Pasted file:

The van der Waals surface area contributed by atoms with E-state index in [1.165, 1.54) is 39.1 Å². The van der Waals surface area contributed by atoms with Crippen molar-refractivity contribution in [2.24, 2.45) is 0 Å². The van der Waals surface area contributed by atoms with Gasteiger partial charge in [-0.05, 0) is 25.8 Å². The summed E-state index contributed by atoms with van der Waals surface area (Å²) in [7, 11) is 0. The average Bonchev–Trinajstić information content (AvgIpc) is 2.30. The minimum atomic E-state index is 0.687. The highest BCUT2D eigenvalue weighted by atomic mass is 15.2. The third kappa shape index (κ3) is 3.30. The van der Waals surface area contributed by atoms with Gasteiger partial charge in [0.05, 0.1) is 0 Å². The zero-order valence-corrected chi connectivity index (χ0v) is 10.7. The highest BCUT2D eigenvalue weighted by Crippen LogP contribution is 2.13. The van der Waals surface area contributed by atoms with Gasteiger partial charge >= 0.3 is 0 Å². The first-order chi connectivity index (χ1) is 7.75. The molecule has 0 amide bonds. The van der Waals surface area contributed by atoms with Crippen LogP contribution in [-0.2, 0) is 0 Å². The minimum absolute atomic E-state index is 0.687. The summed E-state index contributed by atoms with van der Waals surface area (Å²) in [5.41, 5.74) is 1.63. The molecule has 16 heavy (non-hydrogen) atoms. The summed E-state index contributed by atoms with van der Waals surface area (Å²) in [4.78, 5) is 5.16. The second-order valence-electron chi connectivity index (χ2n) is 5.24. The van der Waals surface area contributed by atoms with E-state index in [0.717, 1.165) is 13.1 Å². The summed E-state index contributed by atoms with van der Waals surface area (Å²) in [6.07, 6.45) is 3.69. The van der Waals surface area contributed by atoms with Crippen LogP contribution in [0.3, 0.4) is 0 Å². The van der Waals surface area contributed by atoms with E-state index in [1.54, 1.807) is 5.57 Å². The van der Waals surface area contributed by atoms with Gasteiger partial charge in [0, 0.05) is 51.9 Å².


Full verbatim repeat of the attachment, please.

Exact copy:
The van der Waals surface area contributed by atoms with E-state index in [1.165, 1.54) is 39.1 Å². The van der Waals surface area contributed by atoms with Crippen molar-refractivity contribution in [2.24, 2.45) is 0 Å². The van der Waals surface area contributed by atoms with Gasteiger partial charge in [-0.05, 0) is 25.8 Å². The summed E-state index contributed by atoms with van der Waals surface area (Å²) in [7, 11) is 0. The average Bonchev–Trinajstić information content (AvgIpc) is 2.30. The minimum atomic E-state index is 0.687. The highest BCUT2D eigenvalue weighted by atomic mass is 15.2. The third kappa shape index (κ3) is 3.30. The van der Waals surface area contributed by atoms with Gasteiger partial charge in [0.05, 0.1) is 0 Å². The zero-order valence-corrected chi connectivity index (χ0v) is 10.7. The highest BCUT2D eigenvalue weighted by Crippen LogP contribution is 2.13. The van der Waals surface area contributed by atoms with Gasteiger partial charge >= 0.3 is 0 Å². The first-order chi connectivity index (χ1) is 7.75. The molecule has 0 amide bonds. The van der Waals surface area contributed by atoms with Crippen LogP contribution in [-0.2, 0) is 0 Å². The minimum absolute atomic E-state index is 0.687. The summed E-state index contributed by atoms with van der Waals surface area (Å²) in [5.41, 5.74) is 1.63. The molecule has 16 heavy (non-hydrogen) atoms. The summed E-state index contributed by atoms with van der Waals surface area (Å²) in [4.78, 5) is 5.16. The second-order valence-electron chi connectivity index (χ2n) is 5.24. The van der Waals surface area contributed by atoms with E-state index in [0.717, 1.165) is 13.1 Å². The summed E-state index contributed by atoms with van der Waals surface area (Å²) in [6.07, 6.45) is 3.69. The van der Waals surface area contributed by atoms with Crippen LogP contribution in [0.3, 0.4) is 0 Å². The van der Waals surface area contributed by atoms with E-state index in [1.54, 1.807) is 5.57 Å². The van der Waals surface area contributed by atoms with Gasteiger partial charge in [0, 0.05) is 51.9 Å².